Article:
Mr. Robert Lee Johnson, History Council – CAAM


Fred Thomas, III and his wife Judith have been residents in the West Adams community of Los Angeles for the past forty-two years.

Our 2018 Southern States Trek – Dr. King, Jim Crow, et. al


Our recent Southern States trek featuring some new sites, as well as those we were familiar with, and even included some from days of the past.  We ventured into Tennessee, Mississippi, Louisiana and Arkansas and covered about 1,500 miles.

 

Dr. King

 

Our dear friend James from San Francisco connected with us in Memphis, TN.  This was our primary destination as the world commemorated the 50th anniversary on April 4th which was the day of Dr. King’s assassination at the Lorraine Motel.   At the time of Dr. King’s death we were teenagers.  Now as adults we had a sense of urgency and consciousness which highlighted the historical importance of joining the hundreds of thousands who were also making the pilgrimage to Memphis.

 

Iconic Mountaintop Speech

 

Dr. King had an oratorical gift and many of his speeches are historic.  Most had no idea that his “Mountaintop Speech” at Mason Temple on April 3, 1968 would be his last.  Mason Temple through their connection with AFSME and the “I AM A MAN 2018” organization hosted an event where the full speech would be heard.  We were blessed to be in attendance to hear the speech and pay homage to Dr. King and the sanitation worker’s.

 

On April 4th events were going on all over the nation.  We participated in the events sponsored by the National Civil Rights Museum of which the Lorraine Motel is part of.


Roland Martin of TV took time to capture the day’s event

Later that evening, we were present to hear icons from the Civil Rights era participate in “An Evening of Storytelling.”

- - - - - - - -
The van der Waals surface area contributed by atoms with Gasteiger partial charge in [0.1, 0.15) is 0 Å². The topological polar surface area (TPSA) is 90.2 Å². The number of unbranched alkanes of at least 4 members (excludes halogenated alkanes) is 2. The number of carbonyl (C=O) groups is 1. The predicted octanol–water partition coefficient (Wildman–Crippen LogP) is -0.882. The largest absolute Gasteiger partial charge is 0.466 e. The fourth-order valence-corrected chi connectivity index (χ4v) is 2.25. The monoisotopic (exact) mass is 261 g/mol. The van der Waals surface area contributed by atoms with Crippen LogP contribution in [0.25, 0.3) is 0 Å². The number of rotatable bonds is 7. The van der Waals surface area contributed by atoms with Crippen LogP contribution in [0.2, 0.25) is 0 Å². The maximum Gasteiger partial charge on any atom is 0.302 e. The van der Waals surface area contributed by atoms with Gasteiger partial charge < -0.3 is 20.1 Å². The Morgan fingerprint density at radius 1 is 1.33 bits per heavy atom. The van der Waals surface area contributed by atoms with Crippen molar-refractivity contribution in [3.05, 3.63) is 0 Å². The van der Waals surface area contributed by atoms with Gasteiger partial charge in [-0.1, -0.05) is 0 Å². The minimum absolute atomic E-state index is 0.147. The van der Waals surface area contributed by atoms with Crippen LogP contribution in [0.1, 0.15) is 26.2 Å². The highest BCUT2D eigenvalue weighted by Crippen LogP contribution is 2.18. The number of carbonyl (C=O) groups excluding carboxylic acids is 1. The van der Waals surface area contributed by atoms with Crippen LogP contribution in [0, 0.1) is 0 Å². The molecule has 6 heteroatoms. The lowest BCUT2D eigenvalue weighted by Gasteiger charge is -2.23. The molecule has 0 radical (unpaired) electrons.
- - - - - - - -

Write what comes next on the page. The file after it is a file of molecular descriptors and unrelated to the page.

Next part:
Capping off the commemoration was “An Evening of Storytelling” hosted by the MLK50 organization

 


clip courtesy of Roland Martin


Jim Crow

A typical Jim Crow sign highlighting customs Blacks must follow

Jim Crow is not a new foodie item!  It is the euphemism White leadership created once legalized slavery ended.  The emphasis was to develop a system and to establish customs which Blacks and other non-whites were mandated to follow.  Failure to abide resulted in harsh punishment and for many; DEATH!!!

This is the site – Arcade theater in Ferriday, LA where my brother and I first experienced southern Jim Crow. In 1962 we were directed upstairs to the colored section to see the movie

As African-Americans were emancipated from slavery, many whites or those in control could not fathom they had the same rights as them.  Those who were in power took on a very stubborn attitude.  The result was for them to create regulations, codes, customs to minimize or thwart African-Americans from obtaining equal rights.   As mentioned they cleverly called the system Jim Crow.

The legacy of Jim Crow is evident even in 2018 as some whites have never accepted African-Americans as equal.  It is engrained in the culture (in the United States and around the world).  Interestingly the psyche affects whites and even Blacks who invariably marginalize other blacks.

“if we are to implement the American dream we must get rid of the notion once and for all that there are superior and inferior races.”  Dr. Martin Luther King, Jr.